• The Dark Side Of Eternity: The Siberia Recording

    October 18, 2011
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    I first heard the “Sounds From Hell” during the October 4, 2002 broadcast of Coast to Coast AM.

    The guest was Dallas Thompson, leader of a then-upcoming expedition into the “Hollow Earth.” His entry point was to be a hollow opening in the North Pole, a supposed portal into another dimension originally discovered by Admiral Richard E. Byrd.

    But that wasn’t the interesting part. A listener called in that night with a cautious warning for Thompson, and referenced the chilling sounds caught on microphone during a 1980s deep drilling experiment in Siberia.

    What if Thompson met the source of those horrific noises during his journey?

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  • The Old Hag Syndrome: A Night Terror

    October 13, 2011
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    It happens when all dark and evil things happen — the middle of the night.

    What had been a peaceful sleep turns into a waking nightmare as you find yourself pinned and unable to move, shocked awake and paralyzed by an overwhelming sense of evil.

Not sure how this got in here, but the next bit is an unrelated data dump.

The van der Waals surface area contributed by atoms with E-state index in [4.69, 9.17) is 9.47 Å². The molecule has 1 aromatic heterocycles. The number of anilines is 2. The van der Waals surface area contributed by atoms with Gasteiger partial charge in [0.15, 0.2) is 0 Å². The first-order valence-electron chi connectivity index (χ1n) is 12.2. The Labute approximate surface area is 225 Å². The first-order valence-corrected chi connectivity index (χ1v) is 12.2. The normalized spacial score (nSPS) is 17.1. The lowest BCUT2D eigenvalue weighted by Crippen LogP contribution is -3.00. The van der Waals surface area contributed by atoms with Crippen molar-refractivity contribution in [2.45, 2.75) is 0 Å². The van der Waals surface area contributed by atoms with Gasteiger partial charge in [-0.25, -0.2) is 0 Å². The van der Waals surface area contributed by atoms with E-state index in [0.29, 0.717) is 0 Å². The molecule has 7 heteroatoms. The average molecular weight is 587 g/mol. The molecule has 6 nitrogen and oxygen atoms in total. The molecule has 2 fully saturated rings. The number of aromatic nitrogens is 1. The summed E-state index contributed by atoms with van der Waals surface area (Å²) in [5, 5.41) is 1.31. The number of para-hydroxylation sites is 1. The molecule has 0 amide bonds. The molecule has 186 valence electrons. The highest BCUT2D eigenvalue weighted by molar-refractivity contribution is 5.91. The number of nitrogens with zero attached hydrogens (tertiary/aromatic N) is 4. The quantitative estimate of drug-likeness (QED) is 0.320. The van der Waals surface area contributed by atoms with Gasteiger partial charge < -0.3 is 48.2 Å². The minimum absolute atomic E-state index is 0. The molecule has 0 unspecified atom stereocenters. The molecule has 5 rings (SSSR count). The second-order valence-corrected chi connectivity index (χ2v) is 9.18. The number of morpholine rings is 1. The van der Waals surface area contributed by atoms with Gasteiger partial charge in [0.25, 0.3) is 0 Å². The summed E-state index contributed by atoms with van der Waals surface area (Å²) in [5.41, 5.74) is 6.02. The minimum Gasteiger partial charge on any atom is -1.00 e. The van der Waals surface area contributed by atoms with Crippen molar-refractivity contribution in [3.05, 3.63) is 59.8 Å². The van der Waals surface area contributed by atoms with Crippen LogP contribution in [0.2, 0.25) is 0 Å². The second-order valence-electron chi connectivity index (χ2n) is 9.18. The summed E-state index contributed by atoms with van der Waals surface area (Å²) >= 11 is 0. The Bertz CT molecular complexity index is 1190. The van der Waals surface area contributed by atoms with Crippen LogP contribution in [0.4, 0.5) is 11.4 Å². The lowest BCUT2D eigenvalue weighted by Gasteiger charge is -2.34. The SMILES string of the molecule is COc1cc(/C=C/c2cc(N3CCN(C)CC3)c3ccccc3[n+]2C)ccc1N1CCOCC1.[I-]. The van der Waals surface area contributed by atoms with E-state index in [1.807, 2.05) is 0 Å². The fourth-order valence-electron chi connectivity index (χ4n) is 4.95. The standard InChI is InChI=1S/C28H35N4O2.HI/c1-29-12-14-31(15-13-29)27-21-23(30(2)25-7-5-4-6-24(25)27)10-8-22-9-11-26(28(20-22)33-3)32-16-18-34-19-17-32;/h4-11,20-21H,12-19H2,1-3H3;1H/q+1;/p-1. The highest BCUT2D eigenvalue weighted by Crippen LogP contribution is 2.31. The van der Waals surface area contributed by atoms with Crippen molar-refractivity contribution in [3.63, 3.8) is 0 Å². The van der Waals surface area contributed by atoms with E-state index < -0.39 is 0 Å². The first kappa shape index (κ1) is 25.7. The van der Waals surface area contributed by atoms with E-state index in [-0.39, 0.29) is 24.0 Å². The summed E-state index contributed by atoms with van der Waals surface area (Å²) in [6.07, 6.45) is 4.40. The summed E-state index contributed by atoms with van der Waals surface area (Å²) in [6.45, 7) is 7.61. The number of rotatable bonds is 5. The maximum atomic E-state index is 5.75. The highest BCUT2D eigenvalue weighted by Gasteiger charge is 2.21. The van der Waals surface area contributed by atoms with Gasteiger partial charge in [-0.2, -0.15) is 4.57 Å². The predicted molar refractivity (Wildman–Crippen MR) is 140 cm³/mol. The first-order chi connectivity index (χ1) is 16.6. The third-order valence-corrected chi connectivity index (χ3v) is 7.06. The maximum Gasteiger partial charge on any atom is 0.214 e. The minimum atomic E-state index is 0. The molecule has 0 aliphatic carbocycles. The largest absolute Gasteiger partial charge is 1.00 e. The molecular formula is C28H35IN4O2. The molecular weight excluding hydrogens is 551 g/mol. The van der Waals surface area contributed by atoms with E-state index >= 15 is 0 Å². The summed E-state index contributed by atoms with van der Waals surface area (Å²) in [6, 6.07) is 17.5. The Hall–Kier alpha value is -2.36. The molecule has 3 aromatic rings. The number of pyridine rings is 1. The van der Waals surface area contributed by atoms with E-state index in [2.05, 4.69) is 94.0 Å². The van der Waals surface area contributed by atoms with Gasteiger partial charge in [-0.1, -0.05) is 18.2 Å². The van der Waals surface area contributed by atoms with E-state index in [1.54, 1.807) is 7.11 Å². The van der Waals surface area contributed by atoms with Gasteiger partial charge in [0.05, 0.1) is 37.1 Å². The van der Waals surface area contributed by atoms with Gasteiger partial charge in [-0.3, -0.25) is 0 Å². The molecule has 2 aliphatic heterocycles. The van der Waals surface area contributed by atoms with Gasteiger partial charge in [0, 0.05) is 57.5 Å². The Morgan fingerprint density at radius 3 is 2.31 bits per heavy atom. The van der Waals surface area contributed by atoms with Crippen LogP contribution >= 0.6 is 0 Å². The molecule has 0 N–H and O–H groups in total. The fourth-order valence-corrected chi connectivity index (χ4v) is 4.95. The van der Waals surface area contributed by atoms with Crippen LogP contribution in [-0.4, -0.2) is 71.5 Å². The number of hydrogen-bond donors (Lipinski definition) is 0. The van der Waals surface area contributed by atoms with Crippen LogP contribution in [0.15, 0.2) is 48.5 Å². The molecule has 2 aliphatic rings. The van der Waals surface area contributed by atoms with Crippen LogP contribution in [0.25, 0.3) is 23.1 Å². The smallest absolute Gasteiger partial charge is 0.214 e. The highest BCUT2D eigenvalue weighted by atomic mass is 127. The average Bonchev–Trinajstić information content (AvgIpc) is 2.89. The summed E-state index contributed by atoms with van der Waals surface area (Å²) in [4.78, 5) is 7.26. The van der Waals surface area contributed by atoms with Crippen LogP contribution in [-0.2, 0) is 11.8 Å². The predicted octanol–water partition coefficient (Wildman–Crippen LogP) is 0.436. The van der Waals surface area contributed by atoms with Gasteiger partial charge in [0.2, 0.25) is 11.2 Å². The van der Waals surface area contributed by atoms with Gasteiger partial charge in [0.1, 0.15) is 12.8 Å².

The old hag has paid you visit.

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  • The Truth About Teleportation

    October 5, 2011
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    How often have you wished you could skip lines at the airport, or traffic on the roads, and instantaneously arrive at your destination?

    Teleportation could be the answer.

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  • What Are Ghosts?

    October 3, 2011
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    What are ghosts? Where do they come from? What are they made of? The short answer, assuming they exist at all, is that we don’t know. However, looking at the available evidence and various reported sightings throughout history, we have some possible explanations.

    Let’s briefly take a look at them.

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  • John Titor & The IBM 5100

    October 3, 2011
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    In 1975, IBM released the first mass-produced portable computer, the 5100.

    It was an incredible feat for the time: An integrated 5-inch CRT monitor, up to 64 kilobytes of random-access memory (RAM), and the ability to run programs meant for larger, more expensive computers, all in something the size of a briefcase.

    In fact, the IBM 5100 was extraordinarily close to becoming the world’s very first Personal Computer, a title taken a few short months earlier by the Altair 8800.

    But the IBM 5100 was more than just a portable computer. It contained a hidden feature that remained undiscovered by the general public for fifteen years, until the year 2000.

    The year John Titor supposedly arrived on our world-line.

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